The accommodating point
Results from the FDA clinical trial of the Crystalens suggest that most patients who had the lens implanted achieved good distance vision and had improved intermediate range vision, such as that needed to use the computer, more so then patients with traditional monofocal lenses.
About 60% of Crystalens patients in the study also reported unaided near vision sufficient to read a newspaper, which also was superior to the monofocal lens group.
The Crystalens accomplishes this by use of two small hinges, which allow the lens to move forward and backward slightly inside the eye.
By doing so, the lens can change its power in the eye, similar to the process of accommodation of the eye’s natural lens.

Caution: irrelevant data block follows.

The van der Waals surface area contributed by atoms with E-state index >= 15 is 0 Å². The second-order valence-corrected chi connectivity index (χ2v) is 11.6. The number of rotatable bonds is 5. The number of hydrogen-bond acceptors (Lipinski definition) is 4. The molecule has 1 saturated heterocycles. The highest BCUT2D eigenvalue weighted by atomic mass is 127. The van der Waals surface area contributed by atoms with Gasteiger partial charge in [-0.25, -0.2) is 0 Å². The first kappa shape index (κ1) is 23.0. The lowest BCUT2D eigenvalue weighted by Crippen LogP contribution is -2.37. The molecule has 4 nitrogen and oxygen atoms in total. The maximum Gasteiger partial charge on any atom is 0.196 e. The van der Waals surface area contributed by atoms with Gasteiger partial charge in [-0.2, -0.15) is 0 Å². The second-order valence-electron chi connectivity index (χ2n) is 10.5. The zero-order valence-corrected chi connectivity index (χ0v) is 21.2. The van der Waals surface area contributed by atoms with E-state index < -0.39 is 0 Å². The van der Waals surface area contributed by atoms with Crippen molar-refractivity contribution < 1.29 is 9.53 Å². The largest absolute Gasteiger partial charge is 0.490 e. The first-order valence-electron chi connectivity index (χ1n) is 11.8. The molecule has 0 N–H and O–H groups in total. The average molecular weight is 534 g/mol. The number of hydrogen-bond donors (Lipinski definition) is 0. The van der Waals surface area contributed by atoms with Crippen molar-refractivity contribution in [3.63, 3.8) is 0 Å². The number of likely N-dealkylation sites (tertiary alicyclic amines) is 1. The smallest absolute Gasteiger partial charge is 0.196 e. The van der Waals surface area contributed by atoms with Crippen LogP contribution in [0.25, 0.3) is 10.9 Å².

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An example of an accommodating lens is the Crystalens.When light enters a monofocal lens, it is bent to a focus point.As the power of the lens becomes stronger, its ability to bend light more sharply is increased.Activities that were once easily enjoyed without glasses, such as reading or sewing, now require a pair of reading glasses always be available.
For people frustrated by the need for reading glasses, multifocal lenses offer a good alternative.This was evident in the FDA trial of the Re STOR multifocal lens; 84% of Re STOR patients achieved 20/25 distance vision, and near vision which allowed newsprint to be easily read.